‘Going Medieval’ Early Access Impressions: Strong Foundations and Chill Vibes

Going Medieval 1

Go from homeless peasant to feudal landlord (and more) in Going Medieval.


I love management sims. They are my favorite “comfort games.” From classics such as Zoo Tycoon to modern entries like Two Point Hospital, these games always manage (pun intended) to make me ask for five more minutes. You can set your own pace, but they are invariably engrossing and ripe with opportunities for user-generated creativity.


Medieval management sims have regularly been quite famous too: the Stronghold series keeps marching forward 20 years after its first entry made a splash, and recent indie offerings such as Banished or Kingdoms and Castles have put their own spin on the subgenre. Now comes Going Medieval from Serbian up-and-coming studio Foxy Voxel, and it’s shaping up to be really impressive.


I have spent some hours with the early access build of Going Medieval, which arrives as soon as today, and I ended up roleplaying a seemingly peaceful and harmless forest village inhabited by cannibals. Many bandits, slavers, and other despicable folk tried to take over my small portion of land, but they all ended up filling my villagers’ bellies. I must admit this creative choice wasn’t the best for the denizens’ mental health, but it paid off in the long run.



The game looks blocky because it’s all about voxels, like the studio’s name suggests. When you think about voxel-based games, you think of Minecraft and a seemingly endless list of clones, but some strategy titles have also adopted them in order to build highly-modifiable, procedural worlds. In Going Medieval, you can constantly feel the influence of Minecraft, starting with a world generation menu that asks you to select a biome and allows to toy with various parameters and even copy “world seeds” which, much like in Mojang’s game, can be shared with other players.


Building stuff and “breaking” the environment also works with grids and coordinates, so you can create a small empire from scratch in orderly fashion. More than welcome (and not present in many other sims) is the ability to build on different heights, not only allowing you to make buildings taller, but also opening up many dwarf-like possibilities for your dwellings; the game even encourages you to go underground, at least with your stockpiles, during the summer season.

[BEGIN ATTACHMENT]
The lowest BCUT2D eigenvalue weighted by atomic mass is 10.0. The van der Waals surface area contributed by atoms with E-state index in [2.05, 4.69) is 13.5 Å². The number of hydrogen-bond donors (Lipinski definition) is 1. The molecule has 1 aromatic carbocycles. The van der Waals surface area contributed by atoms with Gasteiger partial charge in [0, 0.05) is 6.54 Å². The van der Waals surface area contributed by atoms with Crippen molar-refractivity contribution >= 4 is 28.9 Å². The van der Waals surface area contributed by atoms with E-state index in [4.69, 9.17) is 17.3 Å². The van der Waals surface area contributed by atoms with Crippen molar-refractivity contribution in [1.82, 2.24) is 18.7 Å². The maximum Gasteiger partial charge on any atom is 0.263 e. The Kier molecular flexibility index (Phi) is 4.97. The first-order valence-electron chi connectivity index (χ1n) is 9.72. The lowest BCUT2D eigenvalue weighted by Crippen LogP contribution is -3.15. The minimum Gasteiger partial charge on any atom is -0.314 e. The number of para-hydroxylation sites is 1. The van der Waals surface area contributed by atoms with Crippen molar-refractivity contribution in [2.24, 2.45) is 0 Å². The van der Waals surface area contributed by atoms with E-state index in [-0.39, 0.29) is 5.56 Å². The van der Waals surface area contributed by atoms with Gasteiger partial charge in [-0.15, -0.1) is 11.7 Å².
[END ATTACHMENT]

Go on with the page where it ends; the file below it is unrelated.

Going Medieval transports players to the year 1346; the world is beginning to recover from the calamity known as Black Death, and many survivors are starting to migrate and re-settle on areas reclaimed by nature. These survivors are procedurally generated too, and each one has their own names, stats, strengths, and weaknesses. They also can level up their different skills through labor, so progression is always happening. As your settlement grows bigger, new friendly faces (and enemies) will come your way. Thankfully, if you just want to chill and enjoy building up a stronghold, you can always select the Peaceful mode at the start of a new game. Likewise, Survival is also a thing and offers regular, increasingly difficult sieges. Foxy Voxel clearly wants its first game to be as flexible as possible and to accommodate different playstyles.



Controlling the characters might seem daunting at first, as the game isn’t the best at telling the player how to effectively make sense of all the options, menus, and actions that are available from the get-go. This game does a lot, but it’s only as difficult as you want it to be. Individual actions can be executed, and priorities (or limits) can be set for all the activities, but the villagers work on their own and simply need you to give them stuff to do. By selecting an action (chopping wood, collecting edibles, mining…) and setting areas, they will automatically take care of things until all is done. If they don’t have anything better to do, they will pick up and organize stuff which is lying around, or cook, write, etc. Lots of micromanaging can be done (adjusting schedules, setting weapon/armor/clothing preferences, and much more), but you mainly have to take care of the bigger picture and keep them busy.